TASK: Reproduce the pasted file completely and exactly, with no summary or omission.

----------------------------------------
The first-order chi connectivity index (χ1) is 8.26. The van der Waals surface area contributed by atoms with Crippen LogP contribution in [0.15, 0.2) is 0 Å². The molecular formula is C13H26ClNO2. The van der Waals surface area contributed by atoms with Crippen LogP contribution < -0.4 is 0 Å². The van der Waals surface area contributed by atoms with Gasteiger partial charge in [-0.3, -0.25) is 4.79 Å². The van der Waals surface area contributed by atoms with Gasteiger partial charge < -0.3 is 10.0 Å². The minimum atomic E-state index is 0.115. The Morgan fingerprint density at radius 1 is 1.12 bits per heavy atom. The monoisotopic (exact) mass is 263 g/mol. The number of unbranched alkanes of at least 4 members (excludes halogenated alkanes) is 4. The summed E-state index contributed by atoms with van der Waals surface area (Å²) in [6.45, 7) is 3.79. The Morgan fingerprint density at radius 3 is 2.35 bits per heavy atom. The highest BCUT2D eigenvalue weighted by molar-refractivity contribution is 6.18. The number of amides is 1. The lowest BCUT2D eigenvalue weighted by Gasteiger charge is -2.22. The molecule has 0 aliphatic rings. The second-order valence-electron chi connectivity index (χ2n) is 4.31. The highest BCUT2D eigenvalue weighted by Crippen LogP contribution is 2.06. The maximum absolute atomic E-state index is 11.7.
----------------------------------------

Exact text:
The first-order chi connectivity index (χ1) is 8.26. The van der Waals surface area contributed by atoms with Crippen LogP contribution in [0.15, 0.2) is 0 Å². The molecular formula is C13H26ClNO2. The van der Waals surface area contributed by atoms with Crippen LogP contribution < -0.4 is 0 Å². The van der Waals surface area contributed by atoms with Gasteiger partial charge in [-0.3, -0.25) is 4.79 Å². The van der Waals surface area contributed by atoms with Gasteiger partial charge < -0.3 is 10.0 Å². The minimum atomic E-state index is 0.115. The Morgan fingerprint density at radius 1 is 1.12 bits per heavy atom. The monoisotopic (exact) mass is 263 g/mol. The number of unbranched alkanes of at least 4 members (excludes halogenated alkanes) is 4. The summed E-state index contributed by atoms with van der Waals surface area (Å²) in [6.45, 7) is 3.79. The Morgan fingerprint density at radius 3 is 2.35 bits per heavy atom. The highest BCUT2D eigenvalue weighted by molar-refractivity contribution is 6.18. The number of amides is 1. The lowest BCUT2D eigenvalue weighted by Gasteiger charge is -2.22. The molecule has 0 aliphatic rings. The second-order valence-electron chi connectivity index (χ2n) is 4.31. The highest BCUT2D eigenvalue weighted by Crippen LogP contribution is 2.06. The maximum absolute atomic E-state index is 11.7.